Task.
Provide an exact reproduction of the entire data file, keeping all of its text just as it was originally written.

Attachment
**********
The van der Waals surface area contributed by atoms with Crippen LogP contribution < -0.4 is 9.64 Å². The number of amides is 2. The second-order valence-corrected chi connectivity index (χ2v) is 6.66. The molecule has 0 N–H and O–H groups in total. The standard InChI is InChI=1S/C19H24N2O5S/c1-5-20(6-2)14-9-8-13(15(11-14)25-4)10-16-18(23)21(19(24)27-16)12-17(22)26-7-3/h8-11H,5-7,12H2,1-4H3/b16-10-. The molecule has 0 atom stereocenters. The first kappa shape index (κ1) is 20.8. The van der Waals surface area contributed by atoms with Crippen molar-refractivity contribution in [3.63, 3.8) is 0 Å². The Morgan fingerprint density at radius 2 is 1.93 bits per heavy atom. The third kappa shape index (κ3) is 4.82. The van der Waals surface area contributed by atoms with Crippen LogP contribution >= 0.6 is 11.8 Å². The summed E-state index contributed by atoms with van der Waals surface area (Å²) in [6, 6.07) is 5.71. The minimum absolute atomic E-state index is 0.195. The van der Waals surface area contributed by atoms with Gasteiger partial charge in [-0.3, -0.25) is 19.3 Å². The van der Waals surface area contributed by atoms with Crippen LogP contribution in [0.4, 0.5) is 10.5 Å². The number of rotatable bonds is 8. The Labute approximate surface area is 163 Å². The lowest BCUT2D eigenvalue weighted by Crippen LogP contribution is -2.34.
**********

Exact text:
The van der Waals surface area contributed by atoms with Crippen LogP contribution < -0.4 is 9.64 Å². The number of amides is 2. The second-order valence-corrected chi connectivity index (χ2v) is 6.66. The molecule has 0 N–H and O–H groups in total. The standard InChI is InChI=1S/C19H24N2O5S/c1-5-20(6-2)14-9-8-13(15(11-14)25-4)10-16-18(23)21(19(24)27-16)12-17(22)26-7-3/h8-11H,5-7,12H2,1-4H3/b16-10-. The molecule has 0 atom stereocenters. The first kappa shape index (κ1) is 20.8. The van der Waals surface area contributed by atoms with Crippen molar-refractivity contribution in [3.63, 3.8) is 0 Å². The Morgan fingerprint density at radius 2 is 1.93 bits per heavy atom. The third kappa shape index (κ3) is 4.82. The van der Waals surface area contributed by atoms with Crippen LogP contribution >= 0.6 is 11.8 Å². The summed E-state index contributed by atoms with van der Waals surface area (Å²) in [6, 6.07) is 5.71. The minimum absolute atomic E-state index is 0.195. The van der Waals surface area contributed by atoms with Gasteiger partial charge in [-0.3, -0.25) is 19.3 Å². The van der Waals surface area contributed by atoms with Crippen LogP contribution in [0.4, 0.5) is 10.5 Å². The number of rotatable bonds is 8. The Labute approximate surface area is 163 Å². The lowest BCUT2D eigenvalue weighted by Crippen LogP contribution is -2.34.